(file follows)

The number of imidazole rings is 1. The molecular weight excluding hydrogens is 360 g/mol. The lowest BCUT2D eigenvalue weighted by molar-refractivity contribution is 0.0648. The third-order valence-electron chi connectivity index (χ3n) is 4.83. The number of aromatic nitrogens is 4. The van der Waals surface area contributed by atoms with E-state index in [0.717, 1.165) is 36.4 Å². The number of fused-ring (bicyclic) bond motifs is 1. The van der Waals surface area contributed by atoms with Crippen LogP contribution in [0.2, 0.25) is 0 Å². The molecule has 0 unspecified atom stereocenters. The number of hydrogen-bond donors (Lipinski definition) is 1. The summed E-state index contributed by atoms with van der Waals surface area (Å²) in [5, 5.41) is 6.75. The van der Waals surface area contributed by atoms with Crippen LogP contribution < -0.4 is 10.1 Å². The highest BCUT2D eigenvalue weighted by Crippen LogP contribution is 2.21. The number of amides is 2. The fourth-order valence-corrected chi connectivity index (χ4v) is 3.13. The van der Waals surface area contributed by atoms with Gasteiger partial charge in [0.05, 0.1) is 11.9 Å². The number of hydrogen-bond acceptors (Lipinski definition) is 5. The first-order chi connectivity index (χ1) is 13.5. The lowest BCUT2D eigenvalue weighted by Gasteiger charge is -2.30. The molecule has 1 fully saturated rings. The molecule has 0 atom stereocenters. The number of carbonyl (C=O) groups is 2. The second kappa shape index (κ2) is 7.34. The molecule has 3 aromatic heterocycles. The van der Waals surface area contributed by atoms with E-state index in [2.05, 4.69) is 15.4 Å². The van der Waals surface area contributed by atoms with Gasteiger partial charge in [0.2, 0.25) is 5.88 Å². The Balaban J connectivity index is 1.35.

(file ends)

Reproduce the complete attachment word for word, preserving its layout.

The number of imidazole rings is 1. The molecular weight excluding hydrogens is 360 g/mol. The lowest BCUT2D eigenvalue weighted by molar-refractivity contribution is 0.0648. The third-order valence-electron chi connectivity index (χ3n) is 4.83. The number of aromatic nitrogens is 4. The van der Waals surface area contributed by atoms with E-state index in [0.717, 1.165) is 36.4 Å². The number of fused-ring (bicyclic) bond motifs is 1. The van der Waals surface area contributed by atoms with Crippen LogP contribution in [0.2, 0.25) is 0 Å². The molecule has 0 unspecified atom stereocenters. The number of hydrogen-bond donors (Lipinski definition) is 1. The summed E-state index contributed by atoms with van der Waals surface area (Å²) in [5, 5.41) is 6.75. The van der Waals surface area contributed by atoms with Crippen LogP contribution < -0.4 is 10.1 Å². The highest BCUT2D eigenvalue weighted by Crippen LogP contribution is 2.21. The number of amides is 2. The fourth-order valence-corrected chi connectivity index (χ4v) is 3.13. The van der Waals surface area contributed by atoms with Gasteiger partial charge in [0.05, 0.1) is 11.9 Å². The number of hydrogen-bond acceptors (Lipinski definition) is 5. The first-order chi connectivity index (χ1) is 13.5. The lowest BCUT2D eigenvalue weighted by Gasteiger charge is -2.30. The molecule has 1 fully saturated rings. The molecule has 0 atom stereocenters. The number of carbonyl (C=O) groups is 2. The second kappa shape index (κ2) is 7.34. The molecule has 3 aromatic heterocycles. The van der Waals surface area contributed by atoms with E-state index in [2.05, 4.69) is 15.4 Å². The van der Waals surface area contributed by atoms with Gasteiger partial charge in [0.2, 0.25) is 5.88 Å². The Balaban J connectivity index is 1.35.